Politics & Government

Kentucky assistant attorney general retires after reprimand for talking to reporter

Kentucky Attorney General Andy Beshear on Monday April 11, 2016 in Frankfort, Ky.
Kentucky Attorney General Andy Beshear on Monday April 11, 2016 in Frankfort, Ky. mcornelison@herald-leader.com

A longtime champion of Kentucky’s government transparency laws retired Wednesday from Attorney General Andy Beshear’s office after she was reprimanded for speaking with a journalist.

“I came to this decision under considerable duress,” Assistant Attorney General Amye L. Bensenhaver, 58, wrote last month to Beshear. “It is clear to me I cannot survive, much less thrive, in the current office climate, and I have similar concerns about the open records/meetings laws.”

Bensenhaver was rebuked in a formal letter July 11 for giving an interview to retired editor John Nelson for a story he wrote in June on the 40th anniversary of the state’s Open Records Act and Open Meetings Act. Nelson’s story, commissioned by the Kentucky Press Association, ran in the Herald-Leader and other newspapers around the state. Bensenhaver had spent 25 years writing open records and open meetings decisions on behalf of the attorney general, whose word carries the weight of law on those subjects.

“You were quoted and cited as a representative of the Office of the Attorney General to the media, activity that falls outside the scope of your job duties, and without permission to do so,” La Tasha Buckner, executive director of the attorney general’s Office of Civil and Environmental Law, wrote to Bensenhaver. “Your actions in regards to Mr. Nelson’s article on the Open Records/Open Meetings Act have severely damaged your credibility and the trust that this office must have in you as an attorney.”

In an interview Thursday, Bensenhaver said she had hoped to stay at the attorney general’s office for another five years. But she felt pressured to leave because her superiors under Beshear kept interfering in the open government decisions for which she was responsible, ordering changes that did not strengthen the transparency laws. The reprimand was the last straw, she said.

“I really did enjoy this work and I felt fortunate to do it for 25 years — or at least, for most of the last 25 years,” she said. “But I didn’t want to be put in a position where I was forced to make compromises in this important law that I helped to build.”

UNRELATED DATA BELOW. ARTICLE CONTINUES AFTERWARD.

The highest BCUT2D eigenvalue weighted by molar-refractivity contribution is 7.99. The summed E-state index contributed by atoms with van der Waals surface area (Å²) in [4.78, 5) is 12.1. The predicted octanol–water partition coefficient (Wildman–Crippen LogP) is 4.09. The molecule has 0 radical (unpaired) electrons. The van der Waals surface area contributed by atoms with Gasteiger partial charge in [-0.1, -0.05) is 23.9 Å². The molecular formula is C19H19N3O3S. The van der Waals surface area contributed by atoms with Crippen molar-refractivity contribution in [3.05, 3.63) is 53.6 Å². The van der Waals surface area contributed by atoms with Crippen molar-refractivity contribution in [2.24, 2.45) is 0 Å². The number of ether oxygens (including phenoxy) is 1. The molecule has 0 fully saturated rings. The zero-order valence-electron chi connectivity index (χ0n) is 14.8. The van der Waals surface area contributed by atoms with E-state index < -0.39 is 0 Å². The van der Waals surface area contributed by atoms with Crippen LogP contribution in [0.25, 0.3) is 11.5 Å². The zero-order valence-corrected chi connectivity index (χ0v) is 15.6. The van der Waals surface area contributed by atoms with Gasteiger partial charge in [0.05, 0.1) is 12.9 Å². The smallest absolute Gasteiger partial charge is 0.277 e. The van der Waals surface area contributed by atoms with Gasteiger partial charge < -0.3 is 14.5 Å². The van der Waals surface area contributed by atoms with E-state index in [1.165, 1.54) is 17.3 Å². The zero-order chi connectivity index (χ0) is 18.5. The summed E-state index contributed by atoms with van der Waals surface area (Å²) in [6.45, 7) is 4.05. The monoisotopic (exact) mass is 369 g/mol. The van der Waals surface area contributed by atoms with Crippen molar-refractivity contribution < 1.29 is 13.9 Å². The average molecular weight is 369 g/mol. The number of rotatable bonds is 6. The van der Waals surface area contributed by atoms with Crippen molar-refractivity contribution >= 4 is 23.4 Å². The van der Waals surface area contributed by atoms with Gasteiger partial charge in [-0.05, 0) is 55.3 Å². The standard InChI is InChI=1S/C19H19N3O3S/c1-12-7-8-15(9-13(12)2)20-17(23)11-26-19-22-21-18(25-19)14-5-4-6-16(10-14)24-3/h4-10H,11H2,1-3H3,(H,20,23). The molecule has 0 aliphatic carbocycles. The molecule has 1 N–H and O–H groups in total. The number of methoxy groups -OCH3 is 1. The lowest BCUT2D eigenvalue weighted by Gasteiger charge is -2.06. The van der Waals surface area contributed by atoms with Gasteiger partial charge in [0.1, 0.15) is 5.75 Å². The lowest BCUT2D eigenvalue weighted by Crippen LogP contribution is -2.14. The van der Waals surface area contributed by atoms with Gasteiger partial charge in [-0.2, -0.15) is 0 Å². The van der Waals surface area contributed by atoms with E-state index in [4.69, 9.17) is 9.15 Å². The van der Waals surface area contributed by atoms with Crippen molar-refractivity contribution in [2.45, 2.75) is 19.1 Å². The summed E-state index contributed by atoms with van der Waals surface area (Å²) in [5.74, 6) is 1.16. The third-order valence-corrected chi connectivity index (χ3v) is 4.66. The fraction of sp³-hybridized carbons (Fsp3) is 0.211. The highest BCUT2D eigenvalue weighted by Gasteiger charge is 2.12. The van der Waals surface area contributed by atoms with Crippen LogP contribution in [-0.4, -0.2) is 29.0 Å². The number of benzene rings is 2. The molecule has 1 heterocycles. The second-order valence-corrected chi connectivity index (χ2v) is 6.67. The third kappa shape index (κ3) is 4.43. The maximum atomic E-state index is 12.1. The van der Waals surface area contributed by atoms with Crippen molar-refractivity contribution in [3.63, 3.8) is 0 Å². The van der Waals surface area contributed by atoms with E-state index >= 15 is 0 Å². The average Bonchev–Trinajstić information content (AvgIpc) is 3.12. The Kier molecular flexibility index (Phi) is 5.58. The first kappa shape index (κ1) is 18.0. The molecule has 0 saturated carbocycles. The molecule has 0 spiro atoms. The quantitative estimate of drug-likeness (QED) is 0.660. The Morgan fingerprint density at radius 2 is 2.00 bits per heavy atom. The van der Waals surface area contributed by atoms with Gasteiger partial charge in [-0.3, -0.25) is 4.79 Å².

In a statement, Beshear spokesman Terry Sebastian called Bensenhaver “a valuable member of the attorney general’s office” but added that “it’s our policy not to discuss personnel issues.” Speaking generally, Sebastian said, reporters’ questions are supposed to be directed to the attorney general’s Office of Communications, which he runs.

Under Kentucky’s open government laws, most activities involving taxpayer funds must be conducted in public. Reporters and other curious citizens who are stonewalled by government officials routinely file appeals with the attorney general asking for a legal opinion. More often than not, a favorable ruling from the attorney general will pry loose the information in question.

David Thompson, executive director of the Kentucky Press Association, said Nelson called Bensenhaver for his story on the 40th anniversary of the laws because she is considered one of the state’s leading experts. Thompson said he occasionally had his own conversations with Bensenhaver when he wanted clarification about what records or meetings should be available to the public.

“Here she is, someone who devotes herself day in and day out to open government, and she literally gets in trouble for talking to a reporter about open government,” Thompson said. “I hate to see her go.”

Jon Fleischaker, a First Amendment lawyer in Louisville who helped write the state’s open government laws, said he admired Bensenhaver’s work.

“She’s been valuable,” Fleischaker said. “She knows a lot about the legal technicalities of the open records and open meetings acts. She knows a lot about the attorney general’s involvement and past decisions because she’s been involved with them for such a long time.”

Bensenhaver’s departure is the latest controversy for Beshear, who has been attorney general for less than a year. His top deputy, Tim Longmeyer, resigned and pleaded guilty in April to soliciting more than $200,000 in bribes during an earlier stint as state personnel secretary. Then, in May, Don Pasley resigned as head of Beshear’s Office of Initiatives after a drunken driving arrest in Woodford County.

John Cheves: 859-231-3266, @BGPolitics